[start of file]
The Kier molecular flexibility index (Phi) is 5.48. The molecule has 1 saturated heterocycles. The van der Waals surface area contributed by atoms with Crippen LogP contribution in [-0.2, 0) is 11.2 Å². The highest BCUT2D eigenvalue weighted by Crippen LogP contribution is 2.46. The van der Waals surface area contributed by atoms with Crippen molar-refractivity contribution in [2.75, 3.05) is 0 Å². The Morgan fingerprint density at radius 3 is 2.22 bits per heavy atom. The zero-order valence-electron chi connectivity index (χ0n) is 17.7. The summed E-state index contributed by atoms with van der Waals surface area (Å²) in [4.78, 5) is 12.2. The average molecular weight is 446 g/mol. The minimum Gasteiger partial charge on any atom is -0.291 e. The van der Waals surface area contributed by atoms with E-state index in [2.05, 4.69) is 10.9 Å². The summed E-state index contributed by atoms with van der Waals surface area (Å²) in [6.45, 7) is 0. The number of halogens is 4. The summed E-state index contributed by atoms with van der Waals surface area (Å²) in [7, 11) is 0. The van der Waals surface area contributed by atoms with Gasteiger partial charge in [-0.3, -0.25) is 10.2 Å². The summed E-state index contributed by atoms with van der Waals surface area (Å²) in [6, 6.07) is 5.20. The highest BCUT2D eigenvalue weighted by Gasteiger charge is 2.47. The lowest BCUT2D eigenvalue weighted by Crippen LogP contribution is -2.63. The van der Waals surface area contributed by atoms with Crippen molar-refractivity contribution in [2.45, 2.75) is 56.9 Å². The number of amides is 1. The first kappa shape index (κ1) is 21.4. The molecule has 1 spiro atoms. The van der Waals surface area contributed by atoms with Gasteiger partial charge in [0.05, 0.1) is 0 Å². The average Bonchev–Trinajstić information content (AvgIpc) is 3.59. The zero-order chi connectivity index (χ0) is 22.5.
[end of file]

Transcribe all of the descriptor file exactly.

The Kier molecular flexibility index (Phi) is 5.48. The molecule has 1 saturated heterocycles. The van der Waals surface area contributed by atoms with Crippen LogP contribution in [-0.2, 0) is 11.2 Å². The highest BCUT2D eigenvalue weighted by Crippen LogP contribution is 2.46. The van der Waals surface area contributed by atoms with Crippen molar-refractivity contribution in [2.75, 3.05) is 0 Å². The Morgan fingerprint density at radius 3 is 2.22 bits per heavy atom. The zero-order valence-electron chi connectivity index (χ0n) is 17.7. The summed E-state index contributed by atoms with van der Waals surface area (Å²) in [4.78, 5) is 12.2. The average molecular weight is 446 g/mol. The minimum Gasteiger partial charge on any atom is -0.291 e. The van der Waals surface area contributed by atoms with E-state index in [2.05, 4.69) is 10.9 Å². The summed E-state index contributed by atoms with van der Waals surface area (Å²) in [6.45, 7) is 0. The number of halogens is 4. The summed E-state index contributed by atoms with van der Waals surface area (Å²) in [7, 11) is 0. The van der Waals surface area contributed by atoms with Gasteiger partial charge in [-0.3, -0.25) is 10.2 Å². The summed E-state index contributed by atoms with van der Waals surface area (Å²) in [6, 6.07) is 5.20. The highest BCUT2D eigenvalue weighted by Gasteiger charge is 2.47. The lowest BCUT2D eigenvalue weighted by Crippen LogP contribution is -2.63. The van der Waals surface area contributed by atoms with Crippen molar-refractivity contribution in [2.45, 2.75) is 56.9 Å². The number of amides is 1. The first kappa shape index (κ1) is 21.4. The molecule has 1 spiro atoms. The van der Waals surface area contributed by atoms with Gasteiger partial charge in [0.05, 0.1) is 0 Å². The average Bonchev–Trinajstić information content (AvgIpc) is 3.59. The zero-order chi connectivity index (χ0) is 22.5.